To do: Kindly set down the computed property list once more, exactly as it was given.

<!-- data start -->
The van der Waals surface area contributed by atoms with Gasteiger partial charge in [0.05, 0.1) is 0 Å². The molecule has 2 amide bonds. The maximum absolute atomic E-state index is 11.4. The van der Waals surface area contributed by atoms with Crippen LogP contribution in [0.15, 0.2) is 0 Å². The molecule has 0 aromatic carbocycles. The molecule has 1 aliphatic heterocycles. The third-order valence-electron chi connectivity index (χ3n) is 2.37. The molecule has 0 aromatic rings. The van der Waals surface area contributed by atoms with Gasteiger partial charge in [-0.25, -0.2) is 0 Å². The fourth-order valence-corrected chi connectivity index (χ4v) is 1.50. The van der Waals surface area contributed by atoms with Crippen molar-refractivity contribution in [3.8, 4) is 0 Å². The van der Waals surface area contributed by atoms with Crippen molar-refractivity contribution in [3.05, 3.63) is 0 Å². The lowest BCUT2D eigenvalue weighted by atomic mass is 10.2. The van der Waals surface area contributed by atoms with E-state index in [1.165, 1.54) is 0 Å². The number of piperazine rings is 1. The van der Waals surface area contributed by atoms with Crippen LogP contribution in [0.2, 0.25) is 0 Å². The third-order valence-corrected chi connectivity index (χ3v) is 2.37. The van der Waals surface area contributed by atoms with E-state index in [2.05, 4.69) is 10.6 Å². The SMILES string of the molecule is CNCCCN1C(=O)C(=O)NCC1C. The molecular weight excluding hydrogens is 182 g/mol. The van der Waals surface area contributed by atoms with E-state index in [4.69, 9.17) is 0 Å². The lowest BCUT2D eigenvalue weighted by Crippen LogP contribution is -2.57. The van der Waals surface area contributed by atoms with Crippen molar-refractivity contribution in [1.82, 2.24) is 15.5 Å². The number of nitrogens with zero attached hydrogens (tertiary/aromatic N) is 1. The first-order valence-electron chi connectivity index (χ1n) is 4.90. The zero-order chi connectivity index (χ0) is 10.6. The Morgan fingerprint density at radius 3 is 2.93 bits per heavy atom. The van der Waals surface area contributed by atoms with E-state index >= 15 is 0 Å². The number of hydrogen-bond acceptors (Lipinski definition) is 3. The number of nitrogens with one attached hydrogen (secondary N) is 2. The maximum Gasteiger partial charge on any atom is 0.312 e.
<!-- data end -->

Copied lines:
The van der Waals surface area contributed by atoms with Gasteiger partial charge in [0.05, 0.1) is 0 Å². The molecule has 2 amide bonds. The maximum absolute atomic E-state index is 11.4. The van der Waals surface area contributed by atoms with Crippen LogP contribution in [0.15, 0.2) is 0 Å². The molecule has 0 aromatic carbocycles. The molecule has 1 aliphatic heterocycles. The third-order valence-electron chi connectivity index (χ3n) is 2.37. The molecule has 0 aromatic rings. The van der Waals surface area contributed by atoms with Gasteiger partial charge in [-0.25, -0.2) is 0 Å². The fourth-order valence-corrected chi connectivity index (χ4v) is 1.50. The van der Waals surface area contributed by atoms with Crippen molar-refractivity contribution in [3.8, 4) is 0 Å². The van der Waals surface area contributed by atoms with Crippen molar-refractivity contribution in [3.05, 3.63) is 0 Å². The lowest BCUT2D eigenvalue weighted by atomic mass is 10.2. The van der Waals surface area contributed by atoms with E-state index in [1.165, 1.54) is 0 Å². The number of piperazine rings is 1. The van der Waals surface area contributed by atoms with Crippen LogP contribution in [0.2, 0.25) is 0 Å². The third-order valence-corrected chi connectivity index (χ3v) is 2.37. The van der Waals surface area contributed by atoms with E-state index in [2.05, 4.69) is 10.6 Å². The SMILES string of the molecule is CNCCCN1C(=O)C(=O)NCC1C. The molecular weight excluding hydrogens is 182 g/mol. The van der Waals surface area contributed by atoms with E-state index in [4.69, 9.17) is 0 Å². The lowest BCUT2D eigenvalue weighted by Crippen LogP contribution is -2.57. The van der Waals surface area contributed by atoms with Crippen molar-refractivity contribution in [1.82, 2.24) is 15.5 Å². The number of nitrogens with zero attached hydrogens (tertiary/aromatic N) is 1. The first-order valence-electron chi connectivity index (χ1n) is 4.90. The zero-order chi connectivity index (χ0) is 10.6. The Morgan fingerprint density at radius 3 is 2.93 bits per heavy atom. The van der Waals surface area contributed by atoms with E-state index >= 15 is 0 Å². The number of hydrogen-bond acceptors (Lipinski definition) is 3. The number of nitrogens with one attached hydrogen (secondary N) is 2. The maximum Gasteiger partial charge on any atom is 0.312 e.